American RadioWorks |
Image: Sweet Briar College web site

Sweet Briar Returns

Sweet Briar College was about to close after struggling with dwindling enrollment and other problems. An alumni group raised more than 20 million dollars in pledges to keep the doors open, but the school's survival is still deeply in doubt.

Recent Posts

  • 07.15.15

    The Future of Historically Black Colleges

    Historically Black Colleges and Universities proliferated throughout the late 19th and early 20th centuries, when many white schools refused to admit African Americans, especially in the South. Our guest this week feels HBCUs still serve a crucial role in higher education.
  • 07.07.15

    Talking About Race in Schools

    Over the past year, race relations have dominated the news cycle. This can bring up difficult questions, especially for parents and teachers. Our guest Yolanda Moses says Americans need to find more ways to talk about race in schools.
  • 07.02.15

    Minorities and Special Ed

    For years policy makers believed that minorities were overrepresented in special education and that there was inherent bias in the way kids were being identified as disabled. A new study turns this idea on its head.
  • 06.23.15

    Learning from Video Games

    A lot of parents worry about whether their kids' video game habits are harmful - especially when gaming gets in the way of homework or reading. But writer Greg Toppo says gaming can be a great way to learn.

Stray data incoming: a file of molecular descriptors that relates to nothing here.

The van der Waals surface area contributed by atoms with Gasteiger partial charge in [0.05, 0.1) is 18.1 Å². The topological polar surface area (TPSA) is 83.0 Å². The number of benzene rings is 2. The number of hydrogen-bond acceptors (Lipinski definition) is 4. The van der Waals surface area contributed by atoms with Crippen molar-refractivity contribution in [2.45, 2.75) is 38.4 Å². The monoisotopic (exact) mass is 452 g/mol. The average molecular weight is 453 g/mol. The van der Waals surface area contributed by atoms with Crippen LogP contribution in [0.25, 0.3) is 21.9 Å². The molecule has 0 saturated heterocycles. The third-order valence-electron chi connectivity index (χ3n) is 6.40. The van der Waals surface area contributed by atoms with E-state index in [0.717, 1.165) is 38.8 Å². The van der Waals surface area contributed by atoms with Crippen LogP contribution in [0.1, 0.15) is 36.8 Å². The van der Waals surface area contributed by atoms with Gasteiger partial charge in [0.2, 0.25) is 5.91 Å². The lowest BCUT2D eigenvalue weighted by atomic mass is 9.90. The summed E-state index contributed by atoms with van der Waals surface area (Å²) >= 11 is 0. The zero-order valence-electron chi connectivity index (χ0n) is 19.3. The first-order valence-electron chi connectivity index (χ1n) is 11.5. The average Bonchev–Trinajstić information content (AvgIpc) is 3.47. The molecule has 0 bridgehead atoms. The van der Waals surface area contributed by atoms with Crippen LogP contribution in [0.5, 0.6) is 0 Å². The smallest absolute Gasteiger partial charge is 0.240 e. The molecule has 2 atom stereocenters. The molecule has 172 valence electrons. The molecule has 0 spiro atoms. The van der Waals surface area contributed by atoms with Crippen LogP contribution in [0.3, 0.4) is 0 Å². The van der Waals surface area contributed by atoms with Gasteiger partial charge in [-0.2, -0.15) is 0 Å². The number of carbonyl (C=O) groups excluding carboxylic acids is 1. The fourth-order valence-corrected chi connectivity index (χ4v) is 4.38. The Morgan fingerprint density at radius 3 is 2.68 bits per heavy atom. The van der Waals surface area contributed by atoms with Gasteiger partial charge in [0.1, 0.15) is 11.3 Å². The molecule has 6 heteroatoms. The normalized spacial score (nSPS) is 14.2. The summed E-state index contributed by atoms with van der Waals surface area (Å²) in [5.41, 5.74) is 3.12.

American RadioWorks |
Image: Sweet Briar College web site

Sweet Briar Returns

Sweet Briar College was about to close after struggling with dwindling enrollment and other problems. An alumni group raised more than 20 million dollars in pledges to keep the doors open, but the school's survival is still deeply in doubt.

Recent Posts

  • 07.15.15

    The Future of Historically Black Colleges

    Historically Black Colleges and Universities proliferated throughout the late 19th and early 20th centuries, when many white schools refused to admit African Americans, especially in the South. Our guest this week feels HBCUs still serve a crucial role in higher education.
  • 07.07.15

    Talking About Race in Schools

    Over the past year, race relations have dominated the news cycle. This can bring up difficult questions, especially for parents and teachers. Our guest Yolanda Moses says Americans need to find more ways to talk about race in schools.
  • 07.02.15

    Minorities and Special Ed

    For years policy makers believed that minorities were overrepresented in special education and that there was inherent bias in the way kids were being identified as disabled. A new study turns this idea on its head.
  • 06.23.15

    Learning from Video Games

    A lot of parents worry about whether their kids' video game habits are harmful - especially when gaming gets in the way of homework or reading. But writer Greg Toppo says gaming can be a great way to learn.

Back to The Data

Office of

Bob Clement


Total cost of 23 office trips: $34,437.48


Trips by Bob Clement
Total cost of congressperson's 9 trips: $18,307.94